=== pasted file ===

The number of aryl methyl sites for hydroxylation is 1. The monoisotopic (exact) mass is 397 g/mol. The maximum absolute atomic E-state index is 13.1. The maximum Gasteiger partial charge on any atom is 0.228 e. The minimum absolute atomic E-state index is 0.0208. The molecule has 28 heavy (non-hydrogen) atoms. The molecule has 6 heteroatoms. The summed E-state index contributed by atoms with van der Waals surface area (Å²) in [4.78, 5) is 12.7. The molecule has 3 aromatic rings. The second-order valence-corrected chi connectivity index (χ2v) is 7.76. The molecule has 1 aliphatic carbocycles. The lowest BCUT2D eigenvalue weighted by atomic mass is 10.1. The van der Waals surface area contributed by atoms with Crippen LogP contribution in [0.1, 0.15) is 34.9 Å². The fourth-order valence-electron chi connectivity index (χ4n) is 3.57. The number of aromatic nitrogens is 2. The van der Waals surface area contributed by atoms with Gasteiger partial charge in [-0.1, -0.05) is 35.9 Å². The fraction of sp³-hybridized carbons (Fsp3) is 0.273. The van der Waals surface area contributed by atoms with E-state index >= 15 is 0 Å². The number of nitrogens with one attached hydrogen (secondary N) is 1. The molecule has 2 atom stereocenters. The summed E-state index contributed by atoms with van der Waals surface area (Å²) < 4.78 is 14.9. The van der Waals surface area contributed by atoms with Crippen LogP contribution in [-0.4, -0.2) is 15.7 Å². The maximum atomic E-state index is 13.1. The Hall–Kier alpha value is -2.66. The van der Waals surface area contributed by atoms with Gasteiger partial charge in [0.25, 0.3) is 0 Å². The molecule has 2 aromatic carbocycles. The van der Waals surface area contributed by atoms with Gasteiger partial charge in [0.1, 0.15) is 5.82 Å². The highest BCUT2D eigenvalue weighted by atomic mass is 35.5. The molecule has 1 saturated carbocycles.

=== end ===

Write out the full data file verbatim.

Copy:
The number of aryl methyl sites for hydroxylation is 1. The monoisotopic (exact) mass is 397 g/mol. The maximum absolute atomic E-state index is 13.1. The maximum Gasteiger partial charge on any atom is 0.228 e. The minimum absolute atomic E-state index is 0.0208. The molecule has 28 heavy (non-hydrogen) atoms. The molecule has 6 heteroatoms. The summed E-state index contributed by atoms with van der Waals surface area (Å²) in [4.78, 5) is 12.7. The molecule has 3 aromatic rings. The second-order valence-corrected chi connectivity index (χ2v) is 7.76. The molecule has 1 aliphatic carbocycles. The lowest BCUT2D eigenvalue weighted by atomic mass is 10.1. The van der Waals surface area contributed by atoms with Crippen LogP contribution in [0.1, 0.15) is 34.9 Å². The fourth-order valence-electron chi connectivity index (χ4n) is 3.57. The number of aromatic nitrogens is 2. The van der Waals surface area contributed by atoms with Gasteiger partial charge in [-0.1, -0.05) is 35.9 Å². The fraction of sp³-hybridized carbons (Fsp3) is 0.273. The van der Waals surface area contributed by atoms with E-state index >= 15 is 0 Å². The number of nitrogens with one attached hydrogen (secondary N) is 1. The molecule has 2 atom stereocenters. The summed E-state index contributed by atoms with van der Waals surface area (Å²) < 4.78 is 14.9. The van der Waals surface area contributed by atoms with Crippen LogP contribution in [-0.4, -0.2) is 15.7 Å². The maximum atomic E-state index is 13.1. The Hall–Kier alpha value is -2.66. The van der Waals surface area contributed by atoms with Gasteiger partial charge in [0.25, 0.3) is 0 Å². The molecule has 2 aromatic carbocycles. The van der Waals surface area contributed by atoms with Gasteiger partial charge in [0.1, 0.15) is 5.82 Å². The highest BCUT2D eigenvalue weighted by atomic mass is 35.5. The molecule has 1 saturated carbocycles.